No matter your age, experts recommend that planning and saving consistently, as well as starting as early as possible, is the way to secure a comfortable retirement and ease your way into your golden years.
But if you have already hit your retirement goals, you’re in luck — and you should take a moment to celebrate and open a bottle of champagne.
But then, several experts said that even if you believe your nest egg is ready, there are still a few financial moves you should make and steps you should take to avoid any pitfalls.
Having attained your retirement savings goal means that you have accumulated sufficient assets to support you — and potentially dependents — for the rest of your life, said Jay Pelham, president of Kaufman Rossin Wealth and Kaufman Rossin Insurance Services.
And according to Paul Brahim, senior vice president and financial advisor at Wealth Enhancement Group, “Retirement, like everything else wonderful in life, requires planning and execution. So, a little work upfront creates something extraordinary down the road.”
In turn, Brahim said, successful retirement requires several major actions.
Change Your Mindset
There are several things one should do to not mess up what is, these days, a wonderful achievement, said Jim Penna, manager of retirement services at VectorVest.
The first thing should be, now that you have grown your retirement nest egg, to change your mindsetto protecting and properly managing your net worth, he added.
“This includes proper financial planning when it comes to spending and other potential liabilities,” said Penna. “Always have a plan in place and be ready to adjust that plan as circumstances change. For instance, staying diversified and considering more prudent types of investments, like quality dividend stocks and/or bonds.”
According to Penna, while it is a great achievement to reach your goals, the work is not really done.
“The difference is once you follow [some] steps, you can actually take the time to enjoy your retirement and enjoy the peace of mind you worked so hard to achieve,” he added.
Establish a Comprehensive Withdrawal Plan
Eliza Arnold, founder at Arnie, recommended that once you reach your goal, aim to determine a sustainable withdrawal rate, often cited as 3%-4% annually, depending on market conditions and your personal circumstances.
“Creating a system that accounts for tax implications — like taking distributions from taxable accounts first — can optimize your post-retirement income,” she said.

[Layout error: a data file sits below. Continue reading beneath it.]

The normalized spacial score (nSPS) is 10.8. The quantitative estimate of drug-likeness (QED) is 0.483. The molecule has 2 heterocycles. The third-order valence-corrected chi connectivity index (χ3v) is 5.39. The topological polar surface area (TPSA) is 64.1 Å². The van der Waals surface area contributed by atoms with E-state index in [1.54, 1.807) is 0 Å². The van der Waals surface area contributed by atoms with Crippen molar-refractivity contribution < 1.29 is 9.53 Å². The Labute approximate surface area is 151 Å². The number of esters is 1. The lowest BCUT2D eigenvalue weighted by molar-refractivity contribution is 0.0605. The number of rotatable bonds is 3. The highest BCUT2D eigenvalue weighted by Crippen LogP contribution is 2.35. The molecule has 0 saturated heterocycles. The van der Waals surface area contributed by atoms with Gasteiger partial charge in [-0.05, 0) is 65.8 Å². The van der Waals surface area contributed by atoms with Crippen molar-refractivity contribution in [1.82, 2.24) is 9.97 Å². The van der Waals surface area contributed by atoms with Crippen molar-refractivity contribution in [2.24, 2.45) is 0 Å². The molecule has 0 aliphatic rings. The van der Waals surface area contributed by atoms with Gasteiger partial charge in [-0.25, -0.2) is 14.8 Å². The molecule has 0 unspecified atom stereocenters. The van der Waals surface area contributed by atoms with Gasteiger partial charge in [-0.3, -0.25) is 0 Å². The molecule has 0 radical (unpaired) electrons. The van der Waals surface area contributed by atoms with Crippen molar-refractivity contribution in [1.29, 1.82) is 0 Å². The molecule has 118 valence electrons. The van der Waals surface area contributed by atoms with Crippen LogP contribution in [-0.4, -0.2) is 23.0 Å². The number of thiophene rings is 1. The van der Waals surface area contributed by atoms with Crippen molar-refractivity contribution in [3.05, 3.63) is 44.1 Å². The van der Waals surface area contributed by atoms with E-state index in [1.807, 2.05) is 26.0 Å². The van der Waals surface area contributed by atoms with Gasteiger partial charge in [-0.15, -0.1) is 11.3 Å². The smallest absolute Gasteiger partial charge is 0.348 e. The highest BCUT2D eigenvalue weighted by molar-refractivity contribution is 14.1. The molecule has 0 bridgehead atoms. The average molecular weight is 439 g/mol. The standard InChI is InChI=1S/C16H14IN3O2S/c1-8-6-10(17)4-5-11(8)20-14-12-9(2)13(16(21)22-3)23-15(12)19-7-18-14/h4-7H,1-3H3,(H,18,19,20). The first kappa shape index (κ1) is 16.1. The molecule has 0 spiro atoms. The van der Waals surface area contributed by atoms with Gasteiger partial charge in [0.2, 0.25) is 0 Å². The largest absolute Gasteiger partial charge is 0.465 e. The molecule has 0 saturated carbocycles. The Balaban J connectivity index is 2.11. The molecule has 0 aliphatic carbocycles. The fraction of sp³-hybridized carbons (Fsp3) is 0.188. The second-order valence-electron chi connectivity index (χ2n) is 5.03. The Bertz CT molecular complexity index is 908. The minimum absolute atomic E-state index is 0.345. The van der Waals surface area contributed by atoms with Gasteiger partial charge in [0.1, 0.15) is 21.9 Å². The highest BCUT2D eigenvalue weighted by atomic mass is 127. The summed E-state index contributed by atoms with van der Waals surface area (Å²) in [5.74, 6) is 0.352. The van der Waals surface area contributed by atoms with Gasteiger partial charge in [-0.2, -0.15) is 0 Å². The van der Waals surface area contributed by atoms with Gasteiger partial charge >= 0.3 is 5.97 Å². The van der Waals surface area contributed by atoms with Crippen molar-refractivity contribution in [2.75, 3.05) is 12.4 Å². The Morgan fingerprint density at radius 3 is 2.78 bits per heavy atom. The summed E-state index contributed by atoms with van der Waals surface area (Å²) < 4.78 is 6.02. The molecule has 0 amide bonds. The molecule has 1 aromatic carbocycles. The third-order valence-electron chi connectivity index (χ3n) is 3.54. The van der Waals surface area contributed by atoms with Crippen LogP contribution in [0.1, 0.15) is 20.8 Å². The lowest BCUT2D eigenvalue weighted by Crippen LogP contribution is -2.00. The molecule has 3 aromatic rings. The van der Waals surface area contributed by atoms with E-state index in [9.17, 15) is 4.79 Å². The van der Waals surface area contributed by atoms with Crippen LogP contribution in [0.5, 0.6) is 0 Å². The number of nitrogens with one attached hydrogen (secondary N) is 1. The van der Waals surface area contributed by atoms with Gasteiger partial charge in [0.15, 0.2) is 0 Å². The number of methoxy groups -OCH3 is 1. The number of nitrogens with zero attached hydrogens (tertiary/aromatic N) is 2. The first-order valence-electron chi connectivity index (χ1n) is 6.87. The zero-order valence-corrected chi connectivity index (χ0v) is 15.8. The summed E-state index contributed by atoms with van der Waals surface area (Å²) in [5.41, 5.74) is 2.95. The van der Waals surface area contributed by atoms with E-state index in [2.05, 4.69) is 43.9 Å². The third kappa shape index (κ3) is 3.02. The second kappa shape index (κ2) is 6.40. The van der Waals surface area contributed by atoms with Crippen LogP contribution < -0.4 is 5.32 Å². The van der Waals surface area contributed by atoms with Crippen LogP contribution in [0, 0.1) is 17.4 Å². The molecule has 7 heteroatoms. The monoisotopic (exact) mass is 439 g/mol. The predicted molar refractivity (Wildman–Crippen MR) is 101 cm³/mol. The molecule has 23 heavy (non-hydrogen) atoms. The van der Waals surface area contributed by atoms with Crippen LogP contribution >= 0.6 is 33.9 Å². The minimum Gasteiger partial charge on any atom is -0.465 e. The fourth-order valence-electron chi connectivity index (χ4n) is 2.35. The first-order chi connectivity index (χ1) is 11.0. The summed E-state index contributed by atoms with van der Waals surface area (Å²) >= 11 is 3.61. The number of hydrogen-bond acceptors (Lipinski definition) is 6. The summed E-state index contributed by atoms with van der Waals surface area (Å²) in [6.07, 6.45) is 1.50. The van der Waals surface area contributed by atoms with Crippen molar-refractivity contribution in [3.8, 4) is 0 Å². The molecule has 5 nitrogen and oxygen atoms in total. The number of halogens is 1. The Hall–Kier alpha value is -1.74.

Diversify Income Streams
Relying solely on your retirement accounts can be risky, so consider diversifying your retirement income with other revenue streams, such as rental income, dividends, annuities or even part-time work or consultancy.
“This reduces dependency on a single source and provides a buffer against market downturns,” said Arnold.
Brahim echoed the sentiment, recommending you structure your investment portfolio to own asset classes that behave differently in the set of economic and market conditions.
“This is true diversification focused on reducing risk without compromising return,” he said, adding that along with diversifying, be sure you have enough cash and short-term investments to weather market volatility and sequence of return risk.
“Think about it! What happens if you pick the wrong year to retire and the market doesn’t cooperate? A year or two of cash can really help you weather the storm,” he said.
Prepare for Long-Term Care Needs
With longer life expectancy, planning for long-term care needs for you and your dependents is of utmost importance.
“Unexpected healthcare expenses can jeopardize your financial security and compromise the other retirement goals you saved for in the first place,” said Heath Hampton, lead wealth advisor at wealth manager NDVR. “Allocating funds for healthcare expenses, including long-term care insurance, can help investors ensure their retirement savings last.”
Plan Your Estate
Another aspect is planning your estate to ensure your wealth will be passed down.
“Once you’ve saved enough to have a comfortable retirement, investors can consider passing on generational wealth to their heirs,” said Hampton. “Generational wealth can help provide financial stability to your family in the future and allow you to leave a legacy.”
Arnold added that if you already have an estate plan in place, it’s important to review it and update it to ensure that all beneficiary designations — such as on IRAs, 401(k)s and life insurance — are current.
“These steps will help ensure that once retirement goals are met, the wealth is not only preserved but also efficiently used and passed on,” she said.
The first thing someone should do when they reach their retirement savings goal is to continue saving — just because you have met your goal does not mean you need to suddenly turn off your current savings, said Misty Garza, CFP, vice president and financial advisor at Bogart Wealth.
“Having a cushion can help in case of unexpected or unplanned situations, should they arise. This could be unexpected expenses, market downturns or simply the desire to spend more,” said Garza.
Consider Social Security Elections and Roth Conversions Simultaneously
According to Brahim, the average American family leaves about $111,000 of Social Security benefits on the table. Why is this important to Roth conversions?
“Delaying Social Security benefits could mean less ordinary income in the early years of retirement. Increase your benefit and your surviving spouse’s benefit and create ‘room’ in your tax bracket for Roth conversions,” said Brahim. Ultimately, he added, this could mean tax-free income later in life and no income tax on your Social Security benefit.
“By the way, this could also help you avoid the dreaded IRMAA [Income-Related Monthly Adjustment Amount] premium adjustment on your Medicare insurance!” he said.
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